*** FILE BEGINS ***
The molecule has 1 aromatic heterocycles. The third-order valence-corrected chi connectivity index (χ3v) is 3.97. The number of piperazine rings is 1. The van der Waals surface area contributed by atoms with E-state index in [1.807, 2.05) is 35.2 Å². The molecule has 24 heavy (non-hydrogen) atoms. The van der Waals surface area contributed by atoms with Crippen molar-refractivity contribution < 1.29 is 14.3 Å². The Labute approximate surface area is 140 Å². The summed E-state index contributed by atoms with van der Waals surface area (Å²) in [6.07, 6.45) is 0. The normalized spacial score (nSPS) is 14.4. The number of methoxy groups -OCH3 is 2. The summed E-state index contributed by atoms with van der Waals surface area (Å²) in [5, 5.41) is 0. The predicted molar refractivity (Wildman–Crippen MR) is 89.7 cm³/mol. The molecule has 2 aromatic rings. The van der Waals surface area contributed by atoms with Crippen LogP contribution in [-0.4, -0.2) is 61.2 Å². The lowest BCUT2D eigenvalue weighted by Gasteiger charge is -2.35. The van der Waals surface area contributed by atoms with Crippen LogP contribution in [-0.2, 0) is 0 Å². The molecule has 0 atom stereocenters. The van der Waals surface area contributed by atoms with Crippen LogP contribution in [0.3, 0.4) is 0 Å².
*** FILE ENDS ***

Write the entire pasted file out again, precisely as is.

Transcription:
The molecule has 1 aromatic heterocycles. The third-order valence-corrected chi connectivity index (χ3v) is 3.97. The number of piperazine rings is 1. The van der Waals surface area contributed by atoms with E-state index in [1.807, 2.05) is 35.2 Å². The molecule has 24 heavy (non-hydrogen) atoms. The van der Waals surface area contributed by atoms with Crippen molar-refractivity contribution < 1.29 is 14.3 Å². The Labute approximate surface area is 140 Å². The summed E-state index contributed by atoms with van der Waals surface area (Å²) in [6.07, 6.45) is 0. The normalized spacial score (nSPS) is 14.4. The number of methoxy groups -OCH3 is 2. The summed E-state index contributed by atoms with van der Waals surface area (Å²) in [5, 5.41) is 0. The predicted molar refractivity (Wildman–Crippen MR) is 89.7 cm³/mol. The molecule has 2 aromatic rings. The van der Waals surface area contributed by atoms with Crippen LogP contribution in [-0.4, -0.2) is 61.2 Å². The lowest BCUT2D eigenvalue weighted by Gasteiger charge is -2.35. The van der Waals surface area contributed by atoms with Crippen LogP contribution in [-0.2, 0) is 0 Å². The molecule has 0 atom stereocenters. The van der Waals surface area contributed by atoms with Crippen LogP contribution in [0.3, 0.4) is 0 Å².